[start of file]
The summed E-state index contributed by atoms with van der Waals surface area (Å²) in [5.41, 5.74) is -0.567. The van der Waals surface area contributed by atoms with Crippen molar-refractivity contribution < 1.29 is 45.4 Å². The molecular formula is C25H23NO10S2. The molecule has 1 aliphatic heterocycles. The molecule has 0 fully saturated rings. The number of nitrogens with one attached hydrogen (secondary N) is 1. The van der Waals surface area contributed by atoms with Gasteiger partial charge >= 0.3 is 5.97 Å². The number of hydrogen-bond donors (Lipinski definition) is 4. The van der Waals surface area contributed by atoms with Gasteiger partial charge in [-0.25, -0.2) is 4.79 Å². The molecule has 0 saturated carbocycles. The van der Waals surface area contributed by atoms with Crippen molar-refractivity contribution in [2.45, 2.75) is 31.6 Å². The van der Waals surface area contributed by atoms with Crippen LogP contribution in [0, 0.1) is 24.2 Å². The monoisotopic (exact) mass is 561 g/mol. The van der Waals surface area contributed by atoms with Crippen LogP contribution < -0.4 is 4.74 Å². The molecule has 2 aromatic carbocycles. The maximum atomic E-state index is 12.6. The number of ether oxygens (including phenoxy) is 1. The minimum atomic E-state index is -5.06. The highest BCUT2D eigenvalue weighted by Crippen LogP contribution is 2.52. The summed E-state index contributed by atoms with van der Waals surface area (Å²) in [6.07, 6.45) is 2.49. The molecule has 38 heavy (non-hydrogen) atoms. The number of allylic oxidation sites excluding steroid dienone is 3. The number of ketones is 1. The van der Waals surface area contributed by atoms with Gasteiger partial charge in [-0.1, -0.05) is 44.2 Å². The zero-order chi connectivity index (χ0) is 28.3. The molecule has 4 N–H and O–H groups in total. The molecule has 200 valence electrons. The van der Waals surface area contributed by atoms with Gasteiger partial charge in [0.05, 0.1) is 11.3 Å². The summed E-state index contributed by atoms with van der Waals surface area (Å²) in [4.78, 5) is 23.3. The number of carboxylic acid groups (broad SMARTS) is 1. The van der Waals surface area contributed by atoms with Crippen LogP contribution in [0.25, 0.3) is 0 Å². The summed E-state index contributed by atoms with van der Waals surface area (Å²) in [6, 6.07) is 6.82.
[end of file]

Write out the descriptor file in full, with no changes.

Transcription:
The summed E-state index contributed by atoms with van der Waals surface area (Å²) in [5.41, 5.74) is -0.567. The van der Waals surface area contributed by atoms with Crippen molar-refractivity contribution < 1.29 is 45.4 Å². The molecular formula is C25H23NO10S2. The molecule has 1 aliphatic heterocycles. The molecule has 0 fully saturated rings. The number of nitrogens with one attached hydrogen (secondary N) is 1. The van der Waals surface area contributed by atoms with Gasteiger partial charge >= 0.3 is 5.97 Å². The number of hydrogen-bond donors (Lipinski definition) is 4. The van der Waals surface area contributed by atoms with Gasteiger partial charge in [-0.25, -0.2) is 4.79 Å². The molecule has 0 saturated carbocycles. The van der Waals surface area contributed by atoms with Crippen molar-refractivity contribution in [2.45, 2.75) is 31.6 Å². The van der Waals surface area contributed by atoms with Crippen LogP contribution in [0, 0.1) is 24.2 Å². The monoisotopic (exact) mass is 561 g/mol. The van der Waals surface area contributed by atoms with Crippen LogP contribution < -0.4 is 4.74 Å². The molecule has 2 aromatic carbocycles. The maximum atomic E-state index is 12.6. The number of ether oxygens (including phenoxy) is 1. The minimum atomic E-state index is -5.06. The highest BCUT2D eigenvalue weighted by Crippen LogP contribution is 2.52. The summed E-state index contributed by atoms with van der Waals surface area (Å²) in [6.07, 6.45) is 2.49. The molecule has 38 heavy (non-hydrogen) atoms. The number of allylic oxidation sites excluding steroid dienone is 3. The number of ketones is 1. The van der Waals surface area contributed by atoms with Gasteiger partial charge in [-0.1, -0.05) is 44.2 Å². The zero-order chi connectivity index (χ0) is 28.3. The molecule has 4 N–H and O–H groups in total. The molecule has 200 valence electrons. The van der Waals surface area contributed by atoms with Gasteiger partial charge in [0.05, 0.1) is 11.3 Å². The summed E-state index contributed by atoms with van der Waals surface area (Å²) in [4.78, 5) is 23.3. The number of carboxylic acid groups (broad SMARTS) is 1. The van der Waals surface area contributed by atoms with Crippen LogP contribution in [0.25, 0.3) is 0 Å². The summed E-state index contributed by atoms with van der Waals surface area (Å²) in [6, 6.07) is 6.82.